By this point, Skillet is becoming a household name in Christian rock circles, and they are approaching that territory in the mainstream. In a world where selling tons of albums is getting harder and harder by the year, Skillet has managed to reach Platinum status with two albums and Gold with one. This fact alone gives them a legitimate case to the claim that they may possibly be one of the most popular rock bands in the world. But their success has drawn out a variety of criticisms; many are unfairly condescending due to the ever-scorned "Christian Rock" label, while others merely legitimately point out the derivative nature of Skillet's style. But at this point, Skillet has settled into their groove. They are what they are, both the good and the bad. Coming off of the ambitious (and newly-Gold christened) concept album in Rise, and before that the ballad-heavy Awake, John Cooper and company have vowed to give the fans the "very-aggressive, in-your-face" rock that has been missed by many.
Enter Unleashed. The title is appropriate for several reasons, not the least of which being the progression of titles fans have noticed (Collide, then Comatose, then Awake, then Rise, and now Unleashed) that the band has chalked up to coincidence (at least that is what they said when Rise came out). But it is also appropriate because Skillet truly is more up-front and aggressive on this album than they have been in a while, which alone may win back many fans that haven't been thrilled with Skillet's output since Collide. Both the opening tracks present Skillet with rock songs that are of this aggressive, in-your-face variety; "Feel Invincible" may transport some fans back to the band's early-2000's era thanks to its electronic undertones, but it also features some hard guitar licks that Skillet simply hasn't been known for. "Back From The Dead" is another song that doesn't quite feel like typical Skillet output (I've heard some compare it to "Monster," but I don't buy that comparison), and I would classify it as a genuine "fun rock" track. "Stars" follows to slow things down a bit with an explicit worship track. I can't be the only one that is reminded of Hillsong's "Oceans" when I hear the hook and first verse (Cooper even says the word "oceans!"), but despite that, "Stars" has enough lyrical power to elevate it to the third consecutive highlight to open up the album.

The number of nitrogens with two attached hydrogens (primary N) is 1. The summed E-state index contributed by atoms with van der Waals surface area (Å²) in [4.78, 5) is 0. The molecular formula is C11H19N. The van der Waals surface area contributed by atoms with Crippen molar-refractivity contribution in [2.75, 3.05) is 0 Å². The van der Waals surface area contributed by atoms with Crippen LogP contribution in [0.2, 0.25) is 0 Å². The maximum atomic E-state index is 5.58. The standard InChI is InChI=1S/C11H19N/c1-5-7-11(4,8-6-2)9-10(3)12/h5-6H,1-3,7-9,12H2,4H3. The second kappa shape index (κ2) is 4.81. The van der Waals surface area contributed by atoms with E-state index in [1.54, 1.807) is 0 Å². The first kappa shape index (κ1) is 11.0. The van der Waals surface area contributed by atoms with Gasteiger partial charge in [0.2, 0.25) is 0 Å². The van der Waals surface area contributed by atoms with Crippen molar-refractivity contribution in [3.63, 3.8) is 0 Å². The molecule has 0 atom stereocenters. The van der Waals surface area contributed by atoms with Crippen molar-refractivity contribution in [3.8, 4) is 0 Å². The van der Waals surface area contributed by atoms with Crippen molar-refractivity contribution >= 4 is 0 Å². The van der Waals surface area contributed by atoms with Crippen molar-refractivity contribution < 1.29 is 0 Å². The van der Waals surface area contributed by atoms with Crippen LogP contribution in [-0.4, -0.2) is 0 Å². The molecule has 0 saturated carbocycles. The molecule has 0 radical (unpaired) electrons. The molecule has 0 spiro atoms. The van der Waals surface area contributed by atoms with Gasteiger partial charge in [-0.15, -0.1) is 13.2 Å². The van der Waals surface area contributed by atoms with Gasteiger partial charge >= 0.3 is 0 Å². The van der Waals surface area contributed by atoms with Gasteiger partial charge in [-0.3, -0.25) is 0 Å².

Unfortunately, Unleashed has already reached its highest point. Starting with "I Want To Live," the album struggles much more than what you would expect with such a strong opening. Essentially, "I Want To Live" is a paint-by-numbers Skillet track that, musically, is basically the hook of "Rebirthing" with the chorus of "Awake And Alive" with bland lyrics. It literally brings all the great momentum the album had going for it to a screeching halt. "Undefeated" attempts to get the momentum starting again, but it only partially succeeds (the elements of the song that are successful are the same ones that made "Back from the Dead" successful, so it feels derivative). "Famous" is Skillet's attempt at a dance-pop track, and it also is a song of mixed-success, while "Lions" follows with another screeching halt as Skillet attempts to tap into the mainstream CCM market with a song that feels manufactured for the sole purpose of being played on K-LOVE.